Automatic Replenishment of Home Supplies: The Wave of the Future

February 9, 2017         By: Lucy Maher

Who hasn’t gone to do a load of laundry only to find an empty supply of detergent? Or opened the cabinet for a garbage bag and found that someone else used the last one?

If you have the right appliances, these situations could become a thing of the past.

“We are at the beginning of every appliance becoming ‘connected[1],'” says Christian Renaud, Research Director, 451 Research’s Internet of Things. “Right now, we are seeing early examples of pre-authorized commerce among well-known retailers in the manufacturing industry that automatically re-orders refills based on customer usage. For customers that opt-in to data sharing and consent to advertising, brands can now perform analytics on product end usage by each customer to inform product development and to perform targeted marketing of adjacent relevant products.”

While these types of appliances and devices are in their nascent stages, the ability to re-order products automatically through a subscription model has proven to be a popular one. Last year, e-commerce sales of consumer-packaged goods (CPG) grew 42% year over year[2], according to 1010 data.

“It’s important for retailers to devise a strategy on how they’ll tackle connected devices – and how they can make their customer’s lives easier by pairing their company products with payment technology,” said Soumya Chakrabarty, Director, Research & Development for Discover Global Network. “The industry is evolving quickly, and with focus, retailers can remain competitive with the right tools in place to adopt, and adopt quickly.”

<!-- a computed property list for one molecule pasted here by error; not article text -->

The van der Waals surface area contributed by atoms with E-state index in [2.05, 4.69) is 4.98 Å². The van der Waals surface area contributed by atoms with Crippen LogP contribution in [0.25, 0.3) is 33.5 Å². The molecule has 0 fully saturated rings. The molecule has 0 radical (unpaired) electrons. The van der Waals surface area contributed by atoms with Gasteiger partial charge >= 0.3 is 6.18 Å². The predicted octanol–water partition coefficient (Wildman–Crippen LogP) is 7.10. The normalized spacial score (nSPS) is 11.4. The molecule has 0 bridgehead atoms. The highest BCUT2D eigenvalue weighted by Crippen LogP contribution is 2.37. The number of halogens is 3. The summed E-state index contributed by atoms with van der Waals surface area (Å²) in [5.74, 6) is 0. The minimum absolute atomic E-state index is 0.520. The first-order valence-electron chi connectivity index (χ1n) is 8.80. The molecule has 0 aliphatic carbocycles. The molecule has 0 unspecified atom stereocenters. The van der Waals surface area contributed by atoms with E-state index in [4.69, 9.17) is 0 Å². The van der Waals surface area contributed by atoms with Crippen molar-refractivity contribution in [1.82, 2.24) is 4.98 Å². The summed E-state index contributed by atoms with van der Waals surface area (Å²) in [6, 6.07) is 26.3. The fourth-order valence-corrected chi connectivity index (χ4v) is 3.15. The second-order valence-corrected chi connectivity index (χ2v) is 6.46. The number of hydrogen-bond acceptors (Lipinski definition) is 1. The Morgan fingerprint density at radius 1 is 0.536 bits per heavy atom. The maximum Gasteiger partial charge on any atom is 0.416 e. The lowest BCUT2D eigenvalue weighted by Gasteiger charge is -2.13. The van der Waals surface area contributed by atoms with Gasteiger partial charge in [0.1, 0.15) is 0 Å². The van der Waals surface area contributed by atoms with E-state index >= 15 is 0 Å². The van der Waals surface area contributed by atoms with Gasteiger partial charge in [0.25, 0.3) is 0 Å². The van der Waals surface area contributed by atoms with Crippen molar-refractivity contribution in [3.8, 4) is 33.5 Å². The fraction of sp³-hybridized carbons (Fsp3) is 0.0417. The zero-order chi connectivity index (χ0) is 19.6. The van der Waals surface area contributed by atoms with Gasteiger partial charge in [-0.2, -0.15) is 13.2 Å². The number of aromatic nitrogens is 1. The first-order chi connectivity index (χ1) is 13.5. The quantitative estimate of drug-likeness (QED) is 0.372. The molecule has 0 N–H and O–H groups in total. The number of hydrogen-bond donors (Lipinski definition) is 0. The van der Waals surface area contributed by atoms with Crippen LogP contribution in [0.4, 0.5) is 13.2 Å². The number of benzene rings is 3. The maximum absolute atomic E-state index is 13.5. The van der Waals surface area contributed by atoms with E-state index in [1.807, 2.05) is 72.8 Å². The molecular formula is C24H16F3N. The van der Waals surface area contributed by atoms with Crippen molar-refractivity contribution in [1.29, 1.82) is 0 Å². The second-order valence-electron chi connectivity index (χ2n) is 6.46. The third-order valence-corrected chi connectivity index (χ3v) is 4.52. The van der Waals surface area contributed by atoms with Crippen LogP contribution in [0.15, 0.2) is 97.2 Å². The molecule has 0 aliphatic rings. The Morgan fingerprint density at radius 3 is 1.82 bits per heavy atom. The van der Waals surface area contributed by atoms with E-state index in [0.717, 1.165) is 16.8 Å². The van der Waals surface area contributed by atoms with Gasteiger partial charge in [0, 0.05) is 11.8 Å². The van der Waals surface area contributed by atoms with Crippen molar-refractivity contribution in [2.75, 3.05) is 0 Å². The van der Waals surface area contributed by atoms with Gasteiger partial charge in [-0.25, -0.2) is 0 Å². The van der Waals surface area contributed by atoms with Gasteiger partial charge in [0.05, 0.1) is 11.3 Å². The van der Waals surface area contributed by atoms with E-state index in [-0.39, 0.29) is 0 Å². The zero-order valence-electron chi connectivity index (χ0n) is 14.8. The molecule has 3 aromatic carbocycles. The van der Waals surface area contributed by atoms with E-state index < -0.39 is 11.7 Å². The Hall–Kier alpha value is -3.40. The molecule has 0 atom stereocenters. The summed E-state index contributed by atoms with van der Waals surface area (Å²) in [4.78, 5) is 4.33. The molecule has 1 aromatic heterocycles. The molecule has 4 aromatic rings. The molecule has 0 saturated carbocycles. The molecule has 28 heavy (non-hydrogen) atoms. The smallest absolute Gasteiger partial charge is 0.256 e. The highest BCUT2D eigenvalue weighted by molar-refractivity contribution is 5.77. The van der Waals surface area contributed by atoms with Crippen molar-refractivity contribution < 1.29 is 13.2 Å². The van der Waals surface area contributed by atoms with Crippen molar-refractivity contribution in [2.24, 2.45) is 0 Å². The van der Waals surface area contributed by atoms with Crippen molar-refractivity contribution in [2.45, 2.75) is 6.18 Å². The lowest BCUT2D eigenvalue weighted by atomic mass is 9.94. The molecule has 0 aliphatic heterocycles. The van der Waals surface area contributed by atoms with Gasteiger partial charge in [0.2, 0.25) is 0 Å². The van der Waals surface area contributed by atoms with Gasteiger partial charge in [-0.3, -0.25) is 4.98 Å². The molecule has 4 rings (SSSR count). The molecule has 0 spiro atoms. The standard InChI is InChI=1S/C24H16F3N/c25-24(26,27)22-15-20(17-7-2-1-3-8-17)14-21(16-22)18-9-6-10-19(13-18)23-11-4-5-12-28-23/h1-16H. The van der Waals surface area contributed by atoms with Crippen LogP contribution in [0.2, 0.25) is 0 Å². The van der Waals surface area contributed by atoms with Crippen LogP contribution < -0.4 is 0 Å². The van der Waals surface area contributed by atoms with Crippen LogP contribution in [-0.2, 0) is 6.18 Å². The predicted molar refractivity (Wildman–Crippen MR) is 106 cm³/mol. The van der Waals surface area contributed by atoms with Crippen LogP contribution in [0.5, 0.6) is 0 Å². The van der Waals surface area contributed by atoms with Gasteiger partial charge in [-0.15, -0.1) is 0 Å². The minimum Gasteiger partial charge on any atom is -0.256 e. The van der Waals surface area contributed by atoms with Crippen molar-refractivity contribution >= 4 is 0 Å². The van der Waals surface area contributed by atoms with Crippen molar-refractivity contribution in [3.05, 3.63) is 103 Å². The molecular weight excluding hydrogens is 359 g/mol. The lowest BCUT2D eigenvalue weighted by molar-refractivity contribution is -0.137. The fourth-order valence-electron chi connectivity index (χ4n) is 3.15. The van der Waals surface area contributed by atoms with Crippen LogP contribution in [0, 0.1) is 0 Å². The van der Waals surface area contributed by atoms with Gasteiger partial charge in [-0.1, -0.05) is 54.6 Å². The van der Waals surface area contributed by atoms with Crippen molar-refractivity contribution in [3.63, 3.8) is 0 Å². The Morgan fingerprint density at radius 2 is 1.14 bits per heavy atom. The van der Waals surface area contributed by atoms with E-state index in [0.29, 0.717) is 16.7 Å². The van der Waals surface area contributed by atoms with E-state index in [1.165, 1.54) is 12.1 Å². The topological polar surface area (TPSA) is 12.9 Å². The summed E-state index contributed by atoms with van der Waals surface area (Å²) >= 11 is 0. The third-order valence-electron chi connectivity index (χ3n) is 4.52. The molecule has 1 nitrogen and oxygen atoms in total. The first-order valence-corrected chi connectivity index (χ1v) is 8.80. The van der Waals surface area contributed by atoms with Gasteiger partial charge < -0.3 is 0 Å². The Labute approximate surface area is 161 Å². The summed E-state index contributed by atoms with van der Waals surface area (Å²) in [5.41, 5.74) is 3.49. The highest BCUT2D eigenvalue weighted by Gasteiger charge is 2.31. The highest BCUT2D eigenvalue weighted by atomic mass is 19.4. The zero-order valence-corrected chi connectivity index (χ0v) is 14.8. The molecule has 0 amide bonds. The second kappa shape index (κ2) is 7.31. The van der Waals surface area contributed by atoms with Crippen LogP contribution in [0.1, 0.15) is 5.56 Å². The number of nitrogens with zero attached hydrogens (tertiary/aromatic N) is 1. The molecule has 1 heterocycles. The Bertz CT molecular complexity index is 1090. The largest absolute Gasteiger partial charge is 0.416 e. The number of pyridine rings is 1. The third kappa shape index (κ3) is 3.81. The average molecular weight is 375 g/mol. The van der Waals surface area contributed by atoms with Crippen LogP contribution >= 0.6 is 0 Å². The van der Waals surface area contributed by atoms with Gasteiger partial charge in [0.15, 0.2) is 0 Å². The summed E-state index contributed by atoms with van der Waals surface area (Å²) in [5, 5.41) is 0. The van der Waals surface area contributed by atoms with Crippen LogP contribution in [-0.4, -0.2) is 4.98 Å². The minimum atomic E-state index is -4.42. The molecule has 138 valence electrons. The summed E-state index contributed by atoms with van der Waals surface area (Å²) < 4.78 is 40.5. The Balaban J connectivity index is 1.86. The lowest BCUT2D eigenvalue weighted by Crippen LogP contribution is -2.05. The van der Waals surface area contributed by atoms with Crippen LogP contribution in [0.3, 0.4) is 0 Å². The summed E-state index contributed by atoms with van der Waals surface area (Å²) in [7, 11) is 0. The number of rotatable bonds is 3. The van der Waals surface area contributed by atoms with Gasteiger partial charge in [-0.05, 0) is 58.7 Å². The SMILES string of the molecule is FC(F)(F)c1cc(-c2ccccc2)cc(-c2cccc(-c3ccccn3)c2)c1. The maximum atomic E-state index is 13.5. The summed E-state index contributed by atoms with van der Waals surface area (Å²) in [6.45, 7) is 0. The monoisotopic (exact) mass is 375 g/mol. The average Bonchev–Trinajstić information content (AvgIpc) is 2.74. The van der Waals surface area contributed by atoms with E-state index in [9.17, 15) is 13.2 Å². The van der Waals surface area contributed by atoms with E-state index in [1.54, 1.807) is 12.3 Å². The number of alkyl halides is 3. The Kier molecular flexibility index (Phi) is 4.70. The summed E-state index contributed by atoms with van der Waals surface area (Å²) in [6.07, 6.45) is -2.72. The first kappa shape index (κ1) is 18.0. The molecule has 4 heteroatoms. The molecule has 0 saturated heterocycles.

How It Works

Let’s take a water filter as an example. A customer purchases a new water pitcher that has the ability to track usage and automatically orders replacement filters when needed through a designated ordering supplier. The customer “activates” the pitcher through a Wi-Fi connected device such as a smartphone, tablet, or computer, and sets up an account on the retailer’s website, checking the box for automated deliveries. When it’s time, the pitcher sends a notification through Wi-Fi to the supplier noting a new filter is almost due, and the supplier has one delivered.

One of the biggest benefits to a customer is the convenience of it all, and replacement based on consumption, rather than at pre-determined intervals.

“Retailers have the potential to create a far more ‘sticky’ and predictable relationship with the customer,” says Renaud, “and if the original manufacturer is involved, as they increasingly are, with customer opt-in to data sharing consent, they gain valuable insight into ‘sell-through’ use by end user customers of their products, rather than abstracted macro point-of-sale numbers from the retail channel.”

And while convenience can be an important factor for a customer, keeping their information safe during the payment process should also be top priority.

To begin accepting Discover® Global Network cards within any payments channel, simply contact your current acquirer, or find one from our list by visiting To let customers know that you accept their preferred method of payment online or in-store, simply log into the Discover Global Network Signage Portal and get free signage, from website/app acceptance marks to window decals, to point-of-sale terminal signage. To test your terminal to ensure Discover Global Network card acceptance, please visit the Test Your Terminal page on

This article was brought to you by Discover Global Network. For more insights into consumer trends and the world of payments, visit the Discover Global Network website.

The article and information provided herein are sponsored by Discover® Global Network for informational purposes only based on independent research and are not intended as a substitute for professional advice.

[1] 451 Research: Analyst Christian Renaud , 2017

[2] 1010DATA: “CPG Killed It in E-Commerce in 2015,” January 26, 2016